Throughout the history of American Football, there have been many a Cinderella story about players that lacked something tangible (size, strength, speed, etc.), yet somehow found a way to compete. Players like Doug Flutie, Darren Sproles, Steve Largent, Ronde Barber, and even Ray Lewis were all considered “undersized” for their respective positions, but each one was able to achieve some level of success; both on the college and pro level.
It is these types of stories that show us that no amount of physicality or natural talent can ever replace intangible factors like passion, drive and dedication to hard work.
It is what separates great players from the good ones, and it is what elevates them to the modern-day lore one will see in sports history books or museums.
Standing at just 5-8 but weighing a staggering 206 pounds, Rice rewrote the record books during his time with the Scarlet Knights. An all-time career leader in rushing yards and touchdowns for Rutgers, Rice helped re-establish Rutgers as a prominent football program from 2005 to 2007; even becoming a potential Heisman candidate during his last year there.
Since Rice left, Rutgers’ running game has not been the same, only producing one 1,000-yard rusher in 2012 (Jawan Jamison, 1,054-yards).
If Rutgers cannot find the next Ray Rice on their current roster, they might not
need to look far in the 2019 recruiting class, as one candidate might already be emerging in California’s own Jake Thomas.
The tangibles are not exactly ideal for Thomas; a 5’9”, 185-pounder that racked up 520 total offensive yards and six total touchdowns in 2017 does not exactly scream “Ray Rice” in the eyes of football pundits and Rutgers football fans alike.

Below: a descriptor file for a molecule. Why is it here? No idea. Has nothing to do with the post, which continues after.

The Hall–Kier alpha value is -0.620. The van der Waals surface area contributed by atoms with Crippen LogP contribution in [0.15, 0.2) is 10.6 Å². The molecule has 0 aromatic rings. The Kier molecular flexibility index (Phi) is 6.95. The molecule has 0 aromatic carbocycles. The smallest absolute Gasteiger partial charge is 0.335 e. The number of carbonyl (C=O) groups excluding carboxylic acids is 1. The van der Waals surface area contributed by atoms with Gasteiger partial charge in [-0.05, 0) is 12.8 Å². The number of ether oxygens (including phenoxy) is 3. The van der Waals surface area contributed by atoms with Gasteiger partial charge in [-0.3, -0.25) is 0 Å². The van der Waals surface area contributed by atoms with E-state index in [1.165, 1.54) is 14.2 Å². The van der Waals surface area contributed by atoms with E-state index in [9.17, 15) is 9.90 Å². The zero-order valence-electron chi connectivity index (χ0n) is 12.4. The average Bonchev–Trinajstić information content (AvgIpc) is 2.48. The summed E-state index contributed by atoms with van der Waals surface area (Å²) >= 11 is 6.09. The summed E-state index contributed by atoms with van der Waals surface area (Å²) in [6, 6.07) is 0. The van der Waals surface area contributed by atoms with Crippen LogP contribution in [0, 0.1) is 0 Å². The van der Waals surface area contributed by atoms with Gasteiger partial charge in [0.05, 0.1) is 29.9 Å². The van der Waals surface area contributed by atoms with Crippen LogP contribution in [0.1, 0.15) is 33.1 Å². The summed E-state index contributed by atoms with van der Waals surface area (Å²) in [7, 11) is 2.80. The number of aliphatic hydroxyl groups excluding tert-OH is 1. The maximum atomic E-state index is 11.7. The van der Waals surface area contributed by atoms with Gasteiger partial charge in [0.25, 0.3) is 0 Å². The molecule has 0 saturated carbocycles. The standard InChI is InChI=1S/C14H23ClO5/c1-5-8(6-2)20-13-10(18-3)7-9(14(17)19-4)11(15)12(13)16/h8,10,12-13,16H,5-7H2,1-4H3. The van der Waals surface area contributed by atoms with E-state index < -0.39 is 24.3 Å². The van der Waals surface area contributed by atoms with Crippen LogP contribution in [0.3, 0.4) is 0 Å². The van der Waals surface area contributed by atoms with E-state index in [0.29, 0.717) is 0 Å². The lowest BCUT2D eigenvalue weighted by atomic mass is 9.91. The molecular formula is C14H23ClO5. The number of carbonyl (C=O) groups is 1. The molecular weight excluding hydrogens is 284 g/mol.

But taking a closer look at the Santa Margarita High School product on his Hudl.com page, one cannot help but see the similarities between Rice and Thomas.
There is no denying that Thomas is one heck of an athlete. His small stature and light weight allow him to garner enough speed to escape the clutches of any would-be tackler. For much of the tape you can see Thomas gunning it for the open hole, and once he gets through, good luck trying to catch him.
However, one thing I did not expect to see was Thomas’s ability to hurdle. When he jumps, Thomas is able to get over opponents like a track star, showing just how competitive he can get for just one more yard.
Like Rice, Thomas has shown to be capable of running tacklers over and dragging defenders along with him. His strong legs and high motor make Thomas a nightmare to take down, and if you get in his way . . . well, good luck to you.
Ballerina in cleats
While Thomas gets most of his yardage from his breakaway speed and ability to break tackles, he is impressively agile. I have seen Thomas spin move his way out of a crowded line of scrimmage, as well as juke a player out of his cleats.
Thanks to his low center of gravity, Thomas possesses a good amount of balance and stability, so getting him to the ground might require more than just an arm wrap tackle.
What Thomas can work on
The only thing I believe Thomas needs to work on is to put on more muscle. At 185 pounds, Thomas puts himself at risk of getting knocked down very easily at the college level. Sure, he can break tackles and run defenders over now, but once he makes it into the collegiate level, he will be faced with guys twice, maybe even three-times his size.
If he can bulk up just a little bit more, as well as garner more experience as a feature back (was not a starter this year), He will be unstoppable.
So, could Thomas become the next Ray Rice for the Scarlet Knights? Could he be just as prolific as number 27, or even just as good? Thomas has one more year of high school left to prove himself. Whether he is the second coming of Ray Rice remains to be seen, but I, for one, am optimistic about it.